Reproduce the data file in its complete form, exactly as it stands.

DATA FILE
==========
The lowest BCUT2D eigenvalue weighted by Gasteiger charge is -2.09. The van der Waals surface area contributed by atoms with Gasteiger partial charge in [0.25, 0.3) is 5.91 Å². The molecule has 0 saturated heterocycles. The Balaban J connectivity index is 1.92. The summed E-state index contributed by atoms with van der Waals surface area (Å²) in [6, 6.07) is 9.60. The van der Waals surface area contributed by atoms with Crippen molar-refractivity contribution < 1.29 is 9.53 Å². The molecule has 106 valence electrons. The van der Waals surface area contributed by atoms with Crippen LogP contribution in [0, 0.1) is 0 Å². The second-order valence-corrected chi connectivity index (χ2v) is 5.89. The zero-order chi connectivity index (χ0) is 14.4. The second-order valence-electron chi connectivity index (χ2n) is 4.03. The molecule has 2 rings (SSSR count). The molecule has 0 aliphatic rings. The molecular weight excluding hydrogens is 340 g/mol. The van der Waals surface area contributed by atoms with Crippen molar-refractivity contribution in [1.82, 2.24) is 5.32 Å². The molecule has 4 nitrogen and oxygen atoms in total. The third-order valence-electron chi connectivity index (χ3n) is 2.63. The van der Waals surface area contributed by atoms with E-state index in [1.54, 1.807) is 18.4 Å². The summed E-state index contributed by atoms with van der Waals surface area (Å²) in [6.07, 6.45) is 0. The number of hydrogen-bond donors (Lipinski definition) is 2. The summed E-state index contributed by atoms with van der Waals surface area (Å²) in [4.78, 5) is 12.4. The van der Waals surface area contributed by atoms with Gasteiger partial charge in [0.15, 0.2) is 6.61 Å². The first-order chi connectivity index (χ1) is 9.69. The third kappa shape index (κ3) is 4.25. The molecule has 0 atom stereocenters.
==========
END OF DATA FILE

The lowest BCUT2D eigenvalue weighted by Gasteiger charge is -2.09. The van der Waals surface area contributed by atoms with Gasteiger partial charge in [0.25, 0.3) is 5.91 Å². The molecule has 0 saturated heterocycles. The Balaban J connectivity index is 1.92. The summed E-state index contributed by atoms with van der Waals surface area (Å²) in [6, 6.07) is 9.60. The van der Waals surface area contributed by atoms with Crippen molar-refractivity contribution < 1.29 is 9.53 Å². The molecule has 106 valence electrons. The van der Waals surface area contributed by atoms with Crippen LogP contribution in [0, 0.1) is 0 Å². The second-order valence-corrected chi connectivity index (χ2v) is 5.89. The zero-order chi connectivity index (χ0) is 14.4. The second-order valence-electron chi connectivity index (χ2n) is 4.03. The molecule has 2 rings (SSSR count). The molecule has 0 aliphatic rings. The molecular weight excluding hydrogens is 340 g/mol. The van der Waals surface area contributed by atoms with Crippen molar-refractivity contribution in [1.82, 2.24) is 5.32 Å². The molecule has 4 nitrogen and oxygen atoms in total. The third-order valence-electron chi connectivity index (χ3n) is 2.63. The van der Waals surface area contributed by atoms with E-state index in [1.54, 1.807) is 18.4 Å². The summed E-state index contributed by atoms with van der Waals surface area (Å²) in [6.07, 6.45) is 0. The number of hydrogen-bond donors (Lipinski definition) is 2. The summed E-state index contributed by atoms with van der Waals surface area (Å²) in [4.78, 5) is 12.4. The van der Waals surface area contributed by atoms with Gasteiger partial charge in [0.15, 0.2) is 6.61 Å². The first-order chi connectivity index (χ1) is 9.69. The third kappa shape index (κ3) is 4.25. The molecule has 0 atom stereocenters.